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Openings are likely to vary by culture, with participants in different countries having different norms. For example, in one country it may be common to skip greetings and in another callers may ask for the identity of the answerer. This could be a result of things as simple as the reliability of the phone system or whether or not people have caller-ID. The familiarity of the participants may also affect the length of the opening sequence. One study found that relative strangers had longer openings, while close connections used greetings and how-are-you sequences but skipped other parts.

The conversation channel can also affect openings. If the channel makes clear who the participants are (with perhaps a linked profile), then the identification/recognition portion may be skipped.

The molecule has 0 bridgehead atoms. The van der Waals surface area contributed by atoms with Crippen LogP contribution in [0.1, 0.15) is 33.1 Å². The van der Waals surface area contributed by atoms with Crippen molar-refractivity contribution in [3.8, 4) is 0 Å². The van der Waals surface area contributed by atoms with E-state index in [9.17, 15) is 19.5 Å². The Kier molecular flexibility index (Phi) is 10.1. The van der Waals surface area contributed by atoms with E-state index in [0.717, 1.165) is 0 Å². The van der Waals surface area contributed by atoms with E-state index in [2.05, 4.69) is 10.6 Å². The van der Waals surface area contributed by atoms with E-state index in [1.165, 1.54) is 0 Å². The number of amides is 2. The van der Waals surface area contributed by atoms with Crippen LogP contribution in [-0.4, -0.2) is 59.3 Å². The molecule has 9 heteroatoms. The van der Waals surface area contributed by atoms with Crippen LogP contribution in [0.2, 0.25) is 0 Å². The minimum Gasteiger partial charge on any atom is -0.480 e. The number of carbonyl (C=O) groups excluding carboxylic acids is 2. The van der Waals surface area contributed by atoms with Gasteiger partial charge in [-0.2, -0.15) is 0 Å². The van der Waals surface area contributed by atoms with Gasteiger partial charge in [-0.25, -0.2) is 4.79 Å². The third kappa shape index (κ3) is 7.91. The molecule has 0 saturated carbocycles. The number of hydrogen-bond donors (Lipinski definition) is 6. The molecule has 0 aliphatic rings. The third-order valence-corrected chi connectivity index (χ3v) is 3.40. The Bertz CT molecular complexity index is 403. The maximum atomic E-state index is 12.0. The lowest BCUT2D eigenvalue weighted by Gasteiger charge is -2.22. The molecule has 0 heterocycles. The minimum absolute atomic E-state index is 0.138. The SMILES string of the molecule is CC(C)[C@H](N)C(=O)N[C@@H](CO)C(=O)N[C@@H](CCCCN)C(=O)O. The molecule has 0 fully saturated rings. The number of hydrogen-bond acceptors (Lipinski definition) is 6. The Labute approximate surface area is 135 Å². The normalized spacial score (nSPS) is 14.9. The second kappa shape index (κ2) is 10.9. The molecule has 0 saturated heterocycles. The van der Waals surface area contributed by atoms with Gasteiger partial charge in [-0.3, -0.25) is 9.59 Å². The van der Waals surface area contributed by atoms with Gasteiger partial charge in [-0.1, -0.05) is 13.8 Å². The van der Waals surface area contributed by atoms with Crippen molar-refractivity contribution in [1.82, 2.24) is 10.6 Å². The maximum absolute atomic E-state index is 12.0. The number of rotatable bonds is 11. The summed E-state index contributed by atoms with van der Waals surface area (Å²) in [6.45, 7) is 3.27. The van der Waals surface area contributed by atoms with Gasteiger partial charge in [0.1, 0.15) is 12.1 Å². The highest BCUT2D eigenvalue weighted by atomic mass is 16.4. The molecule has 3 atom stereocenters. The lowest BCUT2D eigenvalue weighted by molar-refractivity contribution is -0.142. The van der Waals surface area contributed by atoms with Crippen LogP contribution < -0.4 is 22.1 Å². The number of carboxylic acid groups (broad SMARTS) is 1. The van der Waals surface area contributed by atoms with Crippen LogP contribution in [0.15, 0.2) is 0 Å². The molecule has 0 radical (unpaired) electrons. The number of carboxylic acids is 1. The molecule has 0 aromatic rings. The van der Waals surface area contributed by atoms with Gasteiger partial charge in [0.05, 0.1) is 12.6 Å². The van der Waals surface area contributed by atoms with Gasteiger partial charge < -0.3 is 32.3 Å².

The opening pattern above has been described for “normal” conversation. Institutional forms of talk can look different, where interviews, for example, tend to start with extended preliminary talk (Heritage 2002). This extended monologue may be more for third parties than the interactants themselves. Interviews often open with the host stating the state of affairs, sharing a headline, which sets the context for the following discussion. Interviews tend to skip greetings or how-are-you’s, though they do include identifications. Interviews are structured ahead of time for the benefit of a media audience, while conversation is dynamically created in the moment. Like interviews, sometimes bots start with an extended monologue, sharing legal disclaimers, disclosing capabilities, or other context-setting. If this context is for the user’s benefit, i.e. it provides relevant background info, it makes sense to include it. But be careful, since these preliminaries can add friction to actually starting the interaction.

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